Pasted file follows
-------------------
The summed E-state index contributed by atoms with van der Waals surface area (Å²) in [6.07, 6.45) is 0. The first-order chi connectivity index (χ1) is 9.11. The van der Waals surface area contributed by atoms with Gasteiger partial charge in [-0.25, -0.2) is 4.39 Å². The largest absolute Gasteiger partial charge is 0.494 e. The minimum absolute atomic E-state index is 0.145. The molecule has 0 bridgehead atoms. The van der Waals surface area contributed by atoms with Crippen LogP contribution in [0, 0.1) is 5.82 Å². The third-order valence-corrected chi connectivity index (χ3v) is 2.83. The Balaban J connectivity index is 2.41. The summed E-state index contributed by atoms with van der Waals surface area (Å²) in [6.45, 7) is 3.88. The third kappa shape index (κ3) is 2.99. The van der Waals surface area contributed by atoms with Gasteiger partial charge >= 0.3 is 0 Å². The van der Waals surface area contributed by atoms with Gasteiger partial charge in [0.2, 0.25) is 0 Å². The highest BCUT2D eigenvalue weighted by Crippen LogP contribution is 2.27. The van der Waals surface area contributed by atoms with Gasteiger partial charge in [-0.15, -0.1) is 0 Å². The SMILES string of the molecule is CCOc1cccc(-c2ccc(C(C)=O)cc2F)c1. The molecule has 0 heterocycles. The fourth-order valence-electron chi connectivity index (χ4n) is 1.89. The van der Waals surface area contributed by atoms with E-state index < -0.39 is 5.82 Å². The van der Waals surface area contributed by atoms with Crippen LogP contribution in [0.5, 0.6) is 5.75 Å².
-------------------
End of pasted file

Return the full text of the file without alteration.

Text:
The summed E-state index contributed by atoms with van der Waals surface area (Å²) in [6.07, 6.45) is 0. The first-order chi connectivity index (χ1) is 9.11. The van der Waals surface area contributed by atoms with Gasteiger partial charge in [-0.25, -0.2) is 4.39 Å². The largest absolute Gasteiger partial charge is 0.494 e. The minimum absolute atomic E-state index is 0.145. The molecule has 0 bridgehead atoms. The van der Waals surface area contributed by atoms with Crippen LogP contribution in [0, 0.1) is 5.82 Å². The third-order valence-corrected chi connectivity index (χ3v) is 2.83. The Balaban J connectivity index is 2.41. The summed E-state index contributed by atoms with van der Waals surface area (Å²) in [6.45, 7) is 3.88. The third kappa shape index (κ3) is 2.99. The van der Waals surface area contributed by atoms with Gasteiger partial charge >= 0.3 is 0 Å². The van der Waals surface area contributed by atoms with Gasteiger partial charge in [0.2, 0.25) is 0 Å². The highest BCUT2D eigenvalue weighted by Crippen LogP contribution is 2.27. The van der Waals surface area contributed by atoms with Gasteiger partial charge in [-0.15, -0.1) is 0 Å². The SMILES string of the molecule is CCOc1cccc(-c2ccc(C(C)=O)cc2F)c1. The molecule has 0 heterocycles. The fourth-order valence-electron chi connectivity index (χ4n) is 1.89. The van der Waals surface area contributed by atoms with E-state index < -0.39 is 5.82 Å². The van der Waals surface area contributed by atoms with Crippen LogP contribution in [0.5, 0.6) is 5.75 Å².